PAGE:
Liz Gannes

Recent Posts by Liz Gannes

iPhone Engineer and Gmail Designer Team Up on Electric Imp to Connect Devices

A new start-up called Electric Imp promises to turn almost any product into a connected device with the addition of a tiny card in a slot.

Former iPhone engineering manager Hugo Fiennes, former Gmail designer Kevin Fox and long-time firmware engineer Peter Hartley co-founded the start-up, which is intended to help users monitor, control and get alerted by their devices.

Electric Imp founders Peter Hartley, Hugo Fiennes and Kevin Fox

Some potential applications are a laundry machine that texts a user when the wash is done or a power charger that turns on when the price of electricity goes down.

The premise is that hardware makers are not great at making cloud services, so they can just add an Imp slot and let Imp take care of the Web interface.

Each Imp card will contain Wi-Fi and an embedded processor. You could think of it as a souped-up version of an Eye-Fi card, which uploads pictures wirelessly when used in a camera’s memory slot. Or think of it like “The Matrix,” where the computer downloads the software needed to control itself once it connects to the Internet.*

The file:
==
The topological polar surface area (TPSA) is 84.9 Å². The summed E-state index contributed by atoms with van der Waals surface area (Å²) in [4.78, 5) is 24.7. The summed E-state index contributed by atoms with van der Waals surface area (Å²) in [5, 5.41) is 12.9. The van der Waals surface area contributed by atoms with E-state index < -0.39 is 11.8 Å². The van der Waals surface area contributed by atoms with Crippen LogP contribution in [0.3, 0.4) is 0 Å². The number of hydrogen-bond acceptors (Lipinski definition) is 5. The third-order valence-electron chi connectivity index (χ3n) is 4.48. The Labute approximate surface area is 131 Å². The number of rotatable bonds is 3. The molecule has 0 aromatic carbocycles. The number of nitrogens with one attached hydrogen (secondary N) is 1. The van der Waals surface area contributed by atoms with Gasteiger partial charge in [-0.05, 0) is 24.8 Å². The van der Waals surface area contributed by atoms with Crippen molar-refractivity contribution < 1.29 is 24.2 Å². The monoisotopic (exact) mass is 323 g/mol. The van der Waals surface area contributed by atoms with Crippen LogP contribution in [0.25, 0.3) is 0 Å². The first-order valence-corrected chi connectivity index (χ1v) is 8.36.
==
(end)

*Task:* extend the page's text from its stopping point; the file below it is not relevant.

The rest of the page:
Founded last summer, Electric Imp plans to release a developer preview bundle in June and the first compatible devices later this year.

Though it surely would have played well on Kickstarter — like, for instance, the Twine smart sensor project — Electric Imp went a more traditional route for funding, taking $7.9 million in Series A money from Redpoint Ventures and Lowercase Capital.

*Hat tip to Redpoint principal Tomasz Tunguz for the “Matrix” analogy. By the way, this is the first publicly disclosed venture investment for Tunguz, who was formerly a product manager at Google.

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Just as the atom bomb was the weapon that was supposed to render war obsolete, the Internet seems like capitalism’s ultimate feat of self-destructive genius, an economic doomsday device rendering it impossible for anyone to ever make a profit off anything again. It’s especially hopeless for those whose work is easily digitized and accessed free of charge.

— Author Tim Kreider on not getting paid for one’s work